So you know, before I became known for being an owner of Unique Corals, I was better known for being an armchair aquascaping critic! I would travel all over the country talking about aquascaping to anyone who would listen: Clubs, events, MACNA, etc. I gave a talk called "Aquascaping for the aesthetically challenged" (hey, that was ME!), about the ins and outs of reef aquarium aquascapong. It proved wildly popular, and was pretty sweet...I spend a lot of time telling people to "tear down the wall" and try different rock work in their reefs..Hmm, I haven't really touched on aquascaping much of late, have I? Well, a conversation with a customer the other day about his new reef concept triggered me to think back on the ideas I have in my head for reef systems, and the best way to make use of rock work.
"What's 'negative space', Fellman?"
One of those concepts is the use of so-called "negative space" in our designs.
If you hear my talks on aquascaping, you hear me blabber on and on about the virtues of great rockwork, avoiding the uninspired rock wall configurations, the Golden Ratio, etc. Yet for all my talk about rockwork, I seem to have neglected discussing what I feel is the need for what is known as “negative space” in an aquascape.
What exactly is “negative space”? Simply put, it’s the part of your aquascape that doesn’t have rock in it! In other words, open sand areas, devoid of rock. Gasp! “Where will I place my “Red Planet Acro” or my “Miami Hurricane”? Relax, coral freak! These areas perform a multitude of functions, both practical and aesthetic, which will increase the visual impact of your corals in ways that you’ve never even thought of before. Negative space helps “break up” long spans of rockwork, adding visual interest. Creating a focal point in an aquascape is much easier when there is an open area to break up the visual “monotony”.
Steve Weast's reef utilized negative space like no other tank...
On a practical level, negative space helps break up territories for fishes, as in the example of a tank aquascaped with multiple rock “bommies”. Each “bommie” can be a territory for fishes and for that matter, corals. If you are inclined to mix aggressive coral species, it gives them a fighting chance if they are isolated on their own individual rock ” bommie”. I have been, and always will be- a fan of multiple small aggregations of rock, scattered throughout the tank. It looks interesting and is a very maintenance-friendly configuration. The breaking up of “territory” is not just useful for keeping aggressive specimens apart, it can function as a sort of “aesthetic boundary”, allowing you to try different techniques, colors, or coral morphologies on different rock structures.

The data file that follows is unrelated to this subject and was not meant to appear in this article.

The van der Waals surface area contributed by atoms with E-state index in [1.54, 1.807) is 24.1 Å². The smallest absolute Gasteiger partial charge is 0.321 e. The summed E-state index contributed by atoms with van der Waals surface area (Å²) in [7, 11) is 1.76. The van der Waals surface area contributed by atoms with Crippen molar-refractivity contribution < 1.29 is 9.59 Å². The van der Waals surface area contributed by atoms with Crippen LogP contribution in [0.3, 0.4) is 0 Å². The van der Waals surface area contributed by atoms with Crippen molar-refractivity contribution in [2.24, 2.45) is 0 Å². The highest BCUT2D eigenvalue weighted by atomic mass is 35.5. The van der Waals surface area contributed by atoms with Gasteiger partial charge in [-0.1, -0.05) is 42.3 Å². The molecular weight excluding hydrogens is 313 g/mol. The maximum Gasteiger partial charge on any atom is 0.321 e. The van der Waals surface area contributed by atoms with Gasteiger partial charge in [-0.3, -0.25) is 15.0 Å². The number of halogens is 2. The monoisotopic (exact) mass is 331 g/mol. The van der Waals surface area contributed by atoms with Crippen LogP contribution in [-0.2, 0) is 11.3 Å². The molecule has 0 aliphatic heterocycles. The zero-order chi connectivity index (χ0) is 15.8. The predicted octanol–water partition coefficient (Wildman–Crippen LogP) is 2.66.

With proper utilization of negative space, you also get the opportunity to move a lot of water! The “gyre flow” that you hear me hint about works exceedingly well in this type of aquascaping configuration. A deep (ie; deep front-to-back) tank really comes alive with negative space, and even a small aquarium can look bigger when every square centimeter is not crammed with rock! Creating channels and open areas makes maintenance very easy. Since you won’t have huge walls of rock to contend with, access to many areas of your tank should be quite simple.
Give 'em some room!
Imagine being able to get a siphon hose into the aquarium without knocking over corals! You’d actually be able to work in the tank without fear of destruction! For that matter, why not utilize the sand for corals too?
In the end, it’s all about what moves you, but if you want to try something just a bit different, leave some open space in your rockwork and see what it can do for your aquascape. I think that you-and your fishes and corals- will enjoy the open space.
If you want to truly push the aesthetic envelope, try an aquascape with entirely negative space…no rock at all…just corals, similar to Leonardo’s famous and beautiful “Formosa Forest”, which inspired hobbyists with it’s completely different take on aquascaping. Although with corals filling the void, I guess you couldn’t say “entirely” white space! Nonetheless, it would be a completely different look!
Leonardo's "Formosa Forest" made liberal use of "negative space!"
By carefully utilizing negative space in your aquascape, you will also create forced perspective, which makes the aquarium seem much larger and/or deeper than it really is. In this era of smaller “nano” aquariums, it’s a valuable technique that can make the difference between mundane and spectacular, so don’t be afraid to think negative in your aquascaping process.
Please show me some of your talented use of this concept in YOUR reef designs! Everyone loves aquascaping shots!
Until next time,